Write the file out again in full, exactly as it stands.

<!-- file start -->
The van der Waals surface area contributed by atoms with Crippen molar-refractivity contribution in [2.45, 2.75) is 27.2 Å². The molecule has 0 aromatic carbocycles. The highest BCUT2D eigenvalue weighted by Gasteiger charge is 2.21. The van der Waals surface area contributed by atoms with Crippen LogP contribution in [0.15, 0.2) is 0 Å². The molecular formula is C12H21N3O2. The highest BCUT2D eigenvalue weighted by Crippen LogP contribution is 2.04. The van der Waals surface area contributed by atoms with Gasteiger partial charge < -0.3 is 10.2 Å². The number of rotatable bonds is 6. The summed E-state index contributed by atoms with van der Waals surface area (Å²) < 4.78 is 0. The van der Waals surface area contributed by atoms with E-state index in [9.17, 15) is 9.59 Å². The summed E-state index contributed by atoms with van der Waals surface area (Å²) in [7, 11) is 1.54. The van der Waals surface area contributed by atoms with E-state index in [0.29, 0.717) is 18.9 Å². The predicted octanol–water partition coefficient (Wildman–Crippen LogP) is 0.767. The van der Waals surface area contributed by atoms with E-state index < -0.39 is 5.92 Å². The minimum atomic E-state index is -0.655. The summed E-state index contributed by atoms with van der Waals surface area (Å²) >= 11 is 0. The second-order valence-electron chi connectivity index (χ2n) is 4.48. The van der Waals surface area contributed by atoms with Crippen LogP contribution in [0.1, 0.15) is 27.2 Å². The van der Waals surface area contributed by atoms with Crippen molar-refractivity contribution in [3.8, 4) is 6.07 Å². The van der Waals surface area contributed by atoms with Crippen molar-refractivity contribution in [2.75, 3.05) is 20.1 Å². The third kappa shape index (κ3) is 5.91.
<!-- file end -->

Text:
The van der Waals surface area contributed by atoms with Crippen molar-refractivity contribution in [2.45, 2.75) is 27.2 Å². The molecule has 0 aromatic carbocycles. The highest BCUT2D eigenvalue weighted by Gasteiger charge is 2.21. The van der Waals surface area contributed by atoms with Crippen LogP contribution in [0.15, 0.2) is 0 Å². The molecular formula is C12H21N3O2. The highest BCUT2D eigenvalue weighted by Crippen LogP contribution is 2.04. The van der Waals surface area contributed by atoms with Gasteiger partial charge < -0.3 is 10.2 Å². The number of rotatable bonds is 6. The summed E-state index contributed by atoms with van der Waals surface area (Å²) < 4.78 is 0. The van der Waals surface area contributed by atoms with E-state index in [9.17, 15) is 9.59 Å². The summed E-state index contributed by atoms with van der Waals surface area (Å²) in [7, 11) is 1.54. The van der Waals surface area contributed by atoms with E-state index in [0.29, 0.717) is 18.9 Å². The predicted octanol–water partition coefficient (Wildman–Crippen LogP) is 0.767. The van der Waals surface area contributed by atoms with E-state index < -0.39 is 5.92 Å². The minimum atomic E-state index is -0.655. The summed E-state index contributed by atoms with van der Waals surface area (Å²) >= 11 is 0. The second-order valence-electron chi connectivity index (χ2n) is 4.48. The van der Waals surface area contributed by atoms with Crippen LogP contribution in [0.1, 0.15) is 27.2 Å². The van der Waals surface area contributed by atoms with Crippen molar-refractivity contribution in [3.8, 4) is 6.07 Å². The van der Waals surface area contributed by atoms with Crippen molar-refractivity contribution in [2.75, 3.05) is 20.1 Å². The third kappa shape index (κ3) is 5.91.